There is a certain social stigma that accompanies intentional solitude. Many undergraduates cannot translate the concept of eating alone in the presence of meandering thoughts. It is unnatural, unsocial. To eat alone or venture unaccompanied provokes judgments of misplacement.
Why do our social circles treat solitude with a sense of disdain? This exigency could be uniquely mine, but I am positive all of us have encountered a peer who doubted our sociability. Do we re-evaluate our empty table and silence or do we question our friend’s need for social security? Forget the stigma, I won’t judge.
I cast away inquires concerning my empty dinner table on a regular basis with the belief those who question me have yet to find the bliss of solitude. Although our ideas occupy an impenetrable tank, our schedules can hinder the need to formulate associations without the threat of interruption. Sometimes, we need time to recuperate from a poor exam score or plan the upcoming week.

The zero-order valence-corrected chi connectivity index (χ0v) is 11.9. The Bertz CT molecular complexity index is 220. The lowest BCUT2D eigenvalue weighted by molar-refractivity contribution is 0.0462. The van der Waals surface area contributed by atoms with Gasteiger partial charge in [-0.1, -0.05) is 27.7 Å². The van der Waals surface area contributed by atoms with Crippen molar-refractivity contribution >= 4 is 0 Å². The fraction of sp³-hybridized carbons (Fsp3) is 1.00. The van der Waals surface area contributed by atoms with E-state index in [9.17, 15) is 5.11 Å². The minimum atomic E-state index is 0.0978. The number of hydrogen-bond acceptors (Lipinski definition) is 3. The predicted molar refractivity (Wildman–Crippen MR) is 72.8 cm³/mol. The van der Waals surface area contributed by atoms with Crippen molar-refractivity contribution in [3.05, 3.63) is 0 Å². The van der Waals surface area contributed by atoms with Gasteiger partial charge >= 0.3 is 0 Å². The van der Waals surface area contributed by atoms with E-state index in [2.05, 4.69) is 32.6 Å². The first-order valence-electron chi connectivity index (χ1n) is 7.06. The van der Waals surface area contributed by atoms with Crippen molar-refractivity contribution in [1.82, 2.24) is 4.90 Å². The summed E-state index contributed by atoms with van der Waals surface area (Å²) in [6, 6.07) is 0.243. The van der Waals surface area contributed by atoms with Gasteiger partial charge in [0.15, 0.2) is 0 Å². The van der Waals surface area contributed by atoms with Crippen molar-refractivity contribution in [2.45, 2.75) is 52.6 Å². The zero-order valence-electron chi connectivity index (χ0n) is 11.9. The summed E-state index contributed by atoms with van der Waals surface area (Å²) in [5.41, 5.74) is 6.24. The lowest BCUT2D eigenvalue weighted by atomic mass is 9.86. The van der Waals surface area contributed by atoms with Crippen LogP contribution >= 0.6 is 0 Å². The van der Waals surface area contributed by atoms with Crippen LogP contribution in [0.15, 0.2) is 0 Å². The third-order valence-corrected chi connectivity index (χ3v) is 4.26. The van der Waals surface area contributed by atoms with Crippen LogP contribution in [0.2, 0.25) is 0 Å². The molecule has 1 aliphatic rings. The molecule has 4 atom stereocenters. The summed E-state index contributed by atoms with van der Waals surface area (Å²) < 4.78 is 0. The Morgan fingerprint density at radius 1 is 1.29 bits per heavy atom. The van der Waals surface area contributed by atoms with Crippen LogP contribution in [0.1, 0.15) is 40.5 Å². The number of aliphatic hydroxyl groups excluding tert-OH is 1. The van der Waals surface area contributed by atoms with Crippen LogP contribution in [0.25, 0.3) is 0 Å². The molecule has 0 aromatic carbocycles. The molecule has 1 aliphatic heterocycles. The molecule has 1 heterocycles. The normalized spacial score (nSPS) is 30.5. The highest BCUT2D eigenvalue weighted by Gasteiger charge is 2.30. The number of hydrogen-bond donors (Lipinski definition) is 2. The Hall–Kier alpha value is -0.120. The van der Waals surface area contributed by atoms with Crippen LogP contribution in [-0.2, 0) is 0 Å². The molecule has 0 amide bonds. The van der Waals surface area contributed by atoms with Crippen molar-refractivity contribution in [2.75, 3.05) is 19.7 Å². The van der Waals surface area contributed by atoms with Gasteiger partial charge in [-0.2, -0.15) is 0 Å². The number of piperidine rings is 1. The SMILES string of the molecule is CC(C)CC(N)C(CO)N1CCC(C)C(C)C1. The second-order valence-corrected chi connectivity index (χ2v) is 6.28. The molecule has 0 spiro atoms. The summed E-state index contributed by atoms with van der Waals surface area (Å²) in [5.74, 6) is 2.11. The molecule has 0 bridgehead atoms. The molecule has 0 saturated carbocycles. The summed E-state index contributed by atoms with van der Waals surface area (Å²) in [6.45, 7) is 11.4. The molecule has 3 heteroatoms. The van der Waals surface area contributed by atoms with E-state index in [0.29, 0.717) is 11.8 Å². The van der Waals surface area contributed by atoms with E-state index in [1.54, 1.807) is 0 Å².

Many times I respond to judgments with, “I run on my own schedule.” During the nights, when I transverse back to my dormitory alone, I take in the serene atmosphere of a fading night. I cannot share the interpretation with anyone else because few could understand my perspective. There are times when another social presence would prove an injustice to the moment of self-evaluation. Like many forms of indulgence, solitude is best served in moderation.
In certain situations we seek the comfort of aloneness. In other scenarios, we cherish the energy emitted by our close friends; however, never doubt your sanity if you seek solitude. Run on your own time and your own needs. One plate of food and an empty table is threatening only to those who lack the confidence.